Under The Microscope

Security Update 2008-002 Compatibility Fix

Apple released Security Update 2008-002 yesterday and this led to a problem for some users on Mac OS X 10.5 using our Instant Hijack component. The Instant Hijack component is optionally installed by Airfoil, Audio Hijack Pro, and Nicecast, and enables these applications to grab audio from applications that are already running. Following the Security Update, ssh and some related programs would crash when they were run on Mac OS X 10.5 machines with Instant Hijack installed.

The Fix

First up, the fix – we’ve posted updates to Audio Hijack Pro (now at version 2.8.1), Airfoil (now at version 3.1.3), and Nicecast (now at version 1.9.2).

Each of these updates contains the updated Instant Hijack, version 2.0.3, which will resolve the issue. When you first run any of the aforementioned applications, you’ll be prompted to update your copy of Instant Hijack (provided you have an old version installed). Do so, and you’ll be good to go.

The Problem

So, what caused this issue? This was due to a bug in Instant Hijack and is related to a new security feature in Leopard called position-independent executables (PIE). PIE is related to address space layout randomization. The basic effect is to move programs such as ssh to a different place in memory each time they start, making it more difficult for an attacker to exploit them.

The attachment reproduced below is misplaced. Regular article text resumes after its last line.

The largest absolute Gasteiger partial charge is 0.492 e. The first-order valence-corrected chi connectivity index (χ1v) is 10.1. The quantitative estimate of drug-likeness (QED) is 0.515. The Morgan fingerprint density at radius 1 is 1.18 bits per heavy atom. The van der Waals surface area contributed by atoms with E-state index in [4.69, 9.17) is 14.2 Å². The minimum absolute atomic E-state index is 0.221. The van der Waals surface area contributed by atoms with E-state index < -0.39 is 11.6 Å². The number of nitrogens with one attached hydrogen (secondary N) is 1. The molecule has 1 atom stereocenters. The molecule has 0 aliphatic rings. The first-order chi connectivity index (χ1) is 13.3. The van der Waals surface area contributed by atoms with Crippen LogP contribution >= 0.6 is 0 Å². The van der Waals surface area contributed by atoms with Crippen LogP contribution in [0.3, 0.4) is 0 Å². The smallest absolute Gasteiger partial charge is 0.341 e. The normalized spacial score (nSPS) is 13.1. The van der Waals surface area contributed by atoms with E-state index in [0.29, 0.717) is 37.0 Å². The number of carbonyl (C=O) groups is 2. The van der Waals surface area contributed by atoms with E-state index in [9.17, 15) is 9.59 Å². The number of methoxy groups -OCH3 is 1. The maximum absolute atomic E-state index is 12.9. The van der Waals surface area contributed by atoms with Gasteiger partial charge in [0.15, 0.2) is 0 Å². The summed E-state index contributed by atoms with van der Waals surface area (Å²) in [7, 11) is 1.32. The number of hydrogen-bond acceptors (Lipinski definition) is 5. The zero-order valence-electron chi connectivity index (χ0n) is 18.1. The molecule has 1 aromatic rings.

Position-independent executables were available in Leopard from the start, and Instant Hijack was written to take them into account. However, nothing on the system actually used this facility when Leopard shipped. That changed with Security Update 2008-002, which includes a copy of ssh and related utilities which were compiled using PIE. At that point, we discovered that Instant Hijack’s PIE support didn’t work correctly.

Instant Hijack’s PIE support expected the program to be loaded at a random address. However, Leopard’s PIE implementation loads a program’s executable code into memory, and then moves it to a new, random address. Instant Hijack briefly inspects each process as it launches, in order to catch those that produce audio. On something like ssh, it exits very early, but that was enough to cause an issue here. Instant Hijack was left looking for the executable code in the original but since-vacated spot, and this triggered a crash.


Fortunately, the fix to Instant Hijack was relatively quick and we’ve updated all of our affected software. If you use Audio Hijack Pro, Airfoil, or Nicecast, grab the latest update and install the newest Instant Hijack component. Once you do, you’ll be all set.

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